"I was always more into the melodic side of the new wave - like early XTC.
I could appreciate the over-the-top aspect of punk, but if it didn't
have song sensibility the stuff didn't hold my attention for long."

So there you have it!  And to think that without the internet, I would
probably never know of Quine's passing, or have been able to research
the two guitarist's past so easily, and most of all, would never have
been able to peruse a fine collection of photos of garden gnomes being
impaled with various apparatus:

But as much fun as rediscovering old stuff is, I'd much rather be listening
to a new release from XTC - please???????

Matt Kulak


Date: Mon, 11 Jul 2005 22:15:21 -0700 (PDT)
From: Jason Pytka <>
Subject: Quizzing on My Station Selection....
Message-ID: <>

  Hello Chalkers,

  I've only posted here once or twice before and as
such, none of you likely know me (or at least not from
here).  Nonetheless, I'm chiming in now because it
looks like I'm going to be given the opportunity to
co-host a radio show on Wednesday, June 20 from 2p to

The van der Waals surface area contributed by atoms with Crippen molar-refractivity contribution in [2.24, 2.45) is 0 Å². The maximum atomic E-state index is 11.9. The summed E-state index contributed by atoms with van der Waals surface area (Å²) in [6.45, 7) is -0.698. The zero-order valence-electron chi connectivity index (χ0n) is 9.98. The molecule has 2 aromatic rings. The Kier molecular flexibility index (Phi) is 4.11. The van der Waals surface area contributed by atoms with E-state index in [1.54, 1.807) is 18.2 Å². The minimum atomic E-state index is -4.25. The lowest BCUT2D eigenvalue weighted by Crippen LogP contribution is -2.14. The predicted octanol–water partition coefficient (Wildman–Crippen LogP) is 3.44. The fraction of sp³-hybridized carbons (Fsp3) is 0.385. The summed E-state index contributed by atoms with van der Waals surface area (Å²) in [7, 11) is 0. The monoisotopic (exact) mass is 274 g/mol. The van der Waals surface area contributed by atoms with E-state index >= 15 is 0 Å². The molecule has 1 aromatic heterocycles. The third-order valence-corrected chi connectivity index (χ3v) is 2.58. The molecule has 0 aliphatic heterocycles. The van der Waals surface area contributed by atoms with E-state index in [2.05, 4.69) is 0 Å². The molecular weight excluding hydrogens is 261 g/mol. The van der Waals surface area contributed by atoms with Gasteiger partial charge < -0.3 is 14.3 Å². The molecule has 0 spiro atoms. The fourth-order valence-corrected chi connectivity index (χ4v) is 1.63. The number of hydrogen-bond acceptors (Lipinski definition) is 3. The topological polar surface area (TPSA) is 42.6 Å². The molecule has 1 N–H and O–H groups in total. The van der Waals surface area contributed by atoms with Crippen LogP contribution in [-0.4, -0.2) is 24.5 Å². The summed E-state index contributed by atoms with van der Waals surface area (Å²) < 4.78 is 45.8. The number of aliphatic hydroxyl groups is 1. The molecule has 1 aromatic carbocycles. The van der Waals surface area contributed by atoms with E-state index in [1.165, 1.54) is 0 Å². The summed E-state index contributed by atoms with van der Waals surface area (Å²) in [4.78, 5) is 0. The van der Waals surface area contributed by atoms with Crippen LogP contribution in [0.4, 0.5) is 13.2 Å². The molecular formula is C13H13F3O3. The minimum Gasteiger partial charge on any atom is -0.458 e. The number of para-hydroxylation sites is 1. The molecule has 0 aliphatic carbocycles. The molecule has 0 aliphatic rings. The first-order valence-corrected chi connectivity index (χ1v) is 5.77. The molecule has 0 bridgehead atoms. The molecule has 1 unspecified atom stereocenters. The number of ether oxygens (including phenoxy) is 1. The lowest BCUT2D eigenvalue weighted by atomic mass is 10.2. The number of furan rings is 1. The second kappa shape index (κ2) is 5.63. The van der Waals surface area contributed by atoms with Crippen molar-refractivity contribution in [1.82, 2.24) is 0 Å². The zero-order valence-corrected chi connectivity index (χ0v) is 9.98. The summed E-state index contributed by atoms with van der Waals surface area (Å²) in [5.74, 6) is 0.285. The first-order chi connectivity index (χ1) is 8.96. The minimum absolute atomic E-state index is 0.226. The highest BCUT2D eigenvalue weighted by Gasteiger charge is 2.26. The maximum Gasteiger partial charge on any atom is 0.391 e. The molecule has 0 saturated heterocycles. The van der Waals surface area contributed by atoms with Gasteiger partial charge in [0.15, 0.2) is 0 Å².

4p Eastern Daylight Time (that's 11a to 1p PT and 7p
to 9p GMT, if I'm not mistaken).  If you happen to
live near Boston in the Lowell, MA area, the station
is 91.5 FM WUML out of is affiliated with
U Mass.  The rest of the world can listen via glorious
mp3 audio using Winamp 5 (or other compatible players)

  The show is called Coffee and Cartoons and
concentrates on the humor and folk genres, but I plan
to sneak in some XTC and possibly some other artists
of interest to some of you (i.e. Mitch Friedman if he
gives me the OK to broadcast his work, maybe a little
Yazbek or Brian Wilson if I can find something

  I used to work in radio regularly, but this will be